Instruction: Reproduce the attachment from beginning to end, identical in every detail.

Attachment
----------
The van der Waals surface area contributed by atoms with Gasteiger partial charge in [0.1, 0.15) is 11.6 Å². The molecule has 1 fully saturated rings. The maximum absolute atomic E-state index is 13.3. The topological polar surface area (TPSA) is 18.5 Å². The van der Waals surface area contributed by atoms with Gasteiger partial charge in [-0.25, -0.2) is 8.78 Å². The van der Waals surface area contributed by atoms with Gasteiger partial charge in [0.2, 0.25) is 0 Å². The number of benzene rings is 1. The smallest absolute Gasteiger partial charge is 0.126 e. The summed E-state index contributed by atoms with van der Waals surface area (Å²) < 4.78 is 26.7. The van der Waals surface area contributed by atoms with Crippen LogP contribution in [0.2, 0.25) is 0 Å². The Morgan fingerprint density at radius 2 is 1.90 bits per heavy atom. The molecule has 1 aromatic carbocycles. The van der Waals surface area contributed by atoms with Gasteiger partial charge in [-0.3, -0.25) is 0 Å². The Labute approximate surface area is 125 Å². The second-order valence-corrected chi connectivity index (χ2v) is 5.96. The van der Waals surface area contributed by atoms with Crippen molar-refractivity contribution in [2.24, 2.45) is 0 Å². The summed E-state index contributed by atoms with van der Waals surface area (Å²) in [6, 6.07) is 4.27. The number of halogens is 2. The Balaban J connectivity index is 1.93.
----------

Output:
The van der Waals surface area contributed by atoms with Gasteiger partial charge in [0.1, 0.15) is 11.6 Å². The molecule has 1 fully saturated rings. The maximum absolute atomic E-state index is 13.3. The topological polar surface area (TPSA) is 18.5 Å². The van der Waals surface area contributed by atoms with Gasteiger partial charge in [-0.25, -0.2) is 8.78 Å². The van der Waals surface area contributed by atoms with Gasteiger partial charge in [0.2, 0.25) is 0 Å². The number of benzene rings is 1. The smallest absolute Gasteiger partial charge is 0.126 e. The summed E-state index contributed by atoms with van der Waals surface area (Å²) < 4.78 is 26.7. The van der Waals surface area contributed by atoms with Crippen LogP contribution in [0.2, 0.25) is 0 Å². The Morgan fingerprint density at radius 2 is 1.90 bits per heavy atom. The molecule has 1 aromatic carbocycles. The van der Waals surface area contributed by atoms with Gasteiger partial charge in [-0.3, -0.25) is 0 Å². The Labute approximate surface area is 125 Å². The second-order valence-corrected chi connectivity index (χ2v) is 5.96. The van der Waals surface area contributed by atoms with Crippen molar-refractivity contribution in [2.24, 2.45) is 0 Å². The summed E-state index contributed by atoms with van der Waals surface area (Å²) in [6, 6.07) is 4.27. The number of halogens is 2. The Balaban J connectivity index is 1.93.